This bike ride felt hard going out on Highway 22X. The course map denotes a general elevation gain until about half way through, and I felt every foot of it. We also fought a headwind today. Not until turning onto Highway 22X North and passing Bragg Creek did I feel like a legitimate cyclist. Like, a fast cyclist. Just over 2 and a half hours had elapsed before I rolled into T2. The race director stated volunteers would help to get our bags and rack our bikes; I didn't have the luxury of either kind of assistance. Though I found my bag without any issues and took my time donning my Hokas and sunglasses because I wanted to run out onto the course and feel composed, not rushed. Seeing the other women around me, though, and knowing that at least one other girl in my age group had run herself onto the course before me, I couldn't help but do my best to zip out of there quickly.

Danielle Evans cheered me out onto the run, and I can remember the first 2 kilometers thinking how great my legs felt and how light on my feet my Hokas made me feel. Like I mentioned previously, my running this year has been compromised significantly by muscle imbalances, particularly in my glutes, which has caused a number of niggles and pains down into my knees and shins. As a physical therapist, I kick myself to have let my strength deficits get so out of control. It appears this year I'm paying the price. So to come out of transition and feel somewhat decent made me think that all I needed to do was stick to my game plan: start conservative. By conservative, I didn't mean looking down at my Garmin to see I'd run my first mile in 6:43 minutes. On the bright side, I had overtaken one female competitor that had beat me into T2.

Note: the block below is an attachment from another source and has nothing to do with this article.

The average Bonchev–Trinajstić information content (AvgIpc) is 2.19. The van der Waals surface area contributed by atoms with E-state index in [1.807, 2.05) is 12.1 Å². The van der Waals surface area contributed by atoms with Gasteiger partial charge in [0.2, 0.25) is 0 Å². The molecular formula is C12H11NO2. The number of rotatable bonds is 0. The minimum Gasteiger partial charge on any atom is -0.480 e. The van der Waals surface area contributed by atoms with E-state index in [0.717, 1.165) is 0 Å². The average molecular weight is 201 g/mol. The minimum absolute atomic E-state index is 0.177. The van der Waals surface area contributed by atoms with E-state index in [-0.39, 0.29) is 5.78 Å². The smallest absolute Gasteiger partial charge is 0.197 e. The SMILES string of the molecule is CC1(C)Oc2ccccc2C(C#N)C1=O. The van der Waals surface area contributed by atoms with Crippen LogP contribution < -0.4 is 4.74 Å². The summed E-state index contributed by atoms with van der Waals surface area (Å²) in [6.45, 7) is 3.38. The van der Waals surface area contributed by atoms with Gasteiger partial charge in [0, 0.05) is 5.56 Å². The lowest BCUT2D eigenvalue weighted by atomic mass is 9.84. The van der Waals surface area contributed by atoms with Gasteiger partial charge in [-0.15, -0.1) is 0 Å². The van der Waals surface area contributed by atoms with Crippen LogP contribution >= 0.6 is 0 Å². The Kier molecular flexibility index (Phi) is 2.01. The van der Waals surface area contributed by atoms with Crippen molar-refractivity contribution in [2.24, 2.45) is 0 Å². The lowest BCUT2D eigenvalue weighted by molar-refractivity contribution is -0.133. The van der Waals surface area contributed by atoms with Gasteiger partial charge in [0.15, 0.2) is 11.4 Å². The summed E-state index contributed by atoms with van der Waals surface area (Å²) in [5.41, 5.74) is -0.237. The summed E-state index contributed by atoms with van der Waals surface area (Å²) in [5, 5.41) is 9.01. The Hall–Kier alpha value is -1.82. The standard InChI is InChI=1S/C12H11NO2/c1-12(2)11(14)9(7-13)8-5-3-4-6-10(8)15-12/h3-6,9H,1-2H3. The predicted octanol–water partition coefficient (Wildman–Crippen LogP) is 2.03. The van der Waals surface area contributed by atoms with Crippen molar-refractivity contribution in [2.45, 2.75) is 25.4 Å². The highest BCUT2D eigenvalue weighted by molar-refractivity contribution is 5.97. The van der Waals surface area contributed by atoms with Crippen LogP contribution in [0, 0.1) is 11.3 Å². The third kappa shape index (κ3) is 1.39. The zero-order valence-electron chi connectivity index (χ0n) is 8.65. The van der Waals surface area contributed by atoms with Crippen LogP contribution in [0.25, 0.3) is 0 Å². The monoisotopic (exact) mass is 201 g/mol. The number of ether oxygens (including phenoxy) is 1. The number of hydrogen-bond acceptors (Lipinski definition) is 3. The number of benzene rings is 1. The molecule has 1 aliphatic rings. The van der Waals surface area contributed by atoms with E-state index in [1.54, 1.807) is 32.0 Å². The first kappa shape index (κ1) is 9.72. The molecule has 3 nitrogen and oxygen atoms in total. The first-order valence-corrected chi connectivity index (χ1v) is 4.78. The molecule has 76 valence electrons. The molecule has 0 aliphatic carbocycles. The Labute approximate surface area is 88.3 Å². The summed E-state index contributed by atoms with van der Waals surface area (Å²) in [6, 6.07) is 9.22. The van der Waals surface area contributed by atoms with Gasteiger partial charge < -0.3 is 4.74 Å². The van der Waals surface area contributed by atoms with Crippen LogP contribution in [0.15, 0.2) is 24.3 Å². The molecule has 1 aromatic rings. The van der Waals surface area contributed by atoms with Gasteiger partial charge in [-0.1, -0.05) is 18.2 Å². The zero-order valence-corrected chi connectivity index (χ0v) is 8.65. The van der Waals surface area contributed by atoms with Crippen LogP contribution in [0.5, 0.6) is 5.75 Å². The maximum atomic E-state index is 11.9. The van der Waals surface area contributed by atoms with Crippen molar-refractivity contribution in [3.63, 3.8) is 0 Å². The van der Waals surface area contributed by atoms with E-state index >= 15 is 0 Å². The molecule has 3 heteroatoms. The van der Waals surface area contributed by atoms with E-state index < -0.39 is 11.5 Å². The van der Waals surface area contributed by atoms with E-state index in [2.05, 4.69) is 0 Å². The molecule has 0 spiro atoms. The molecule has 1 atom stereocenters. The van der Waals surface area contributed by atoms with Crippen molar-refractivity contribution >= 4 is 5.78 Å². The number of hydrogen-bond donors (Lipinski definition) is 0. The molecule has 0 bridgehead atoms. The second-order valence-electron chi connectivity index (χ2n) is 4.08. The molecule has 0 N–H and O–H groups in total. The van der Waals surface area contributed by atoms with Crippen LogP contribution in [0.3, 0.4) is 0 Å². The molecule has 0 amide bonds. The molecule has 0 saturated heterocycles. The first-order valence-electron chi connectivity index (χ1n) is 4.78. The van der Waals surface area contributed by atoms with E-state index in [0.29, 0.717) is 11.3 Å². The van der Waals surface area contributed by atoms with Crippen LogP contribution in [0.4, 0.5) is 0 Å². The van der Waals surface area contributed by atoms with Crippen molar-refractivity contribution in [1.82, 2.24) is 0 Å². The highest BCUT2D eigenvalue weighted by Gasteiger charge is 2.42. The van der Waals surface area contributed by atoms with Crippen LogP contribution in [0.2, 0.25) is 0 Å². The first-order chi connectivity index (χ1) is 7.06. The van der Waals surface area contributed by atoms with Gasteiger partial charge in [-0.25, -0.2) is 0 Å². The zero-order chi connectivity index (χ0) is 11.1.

By mile 3, I felt I'd found my groove at what I'd hoped to be 7min/mile pace. It wasn't until I made the turn around at just over 10k and embarked upon mile 8 that I needed a swift kick in the butt. My pace was slowing significantly. I took in a gel and made sure I drank some water, but I seemed to be melting into the asphalt. In among the beautiful trees and shade that they created, I kept thinking this should feel more enjoyable. Such beautiful scenery enticed us as we ran through the woods and had the water to look out upon with sailboats dotting the horizon. I prayed to God for some kind of boost to get me going and that it didn't involve another woman passing me. I already had enough to contend with today.

At mile 9, I looked up to see what I thought to be a woman in front of me. Because of my competitive nature, I sped up (barely) in an effort to get a better look. Sure enough, my prayer had been answered. There, just 20 yards away, ran the girl I'd remembered passing me on the bike whose left calf showed the number 26. My opportunity to move up a ranking in my age group ran just ahead of me. I'll be damned if my pace didn't improve, even by a few seconds.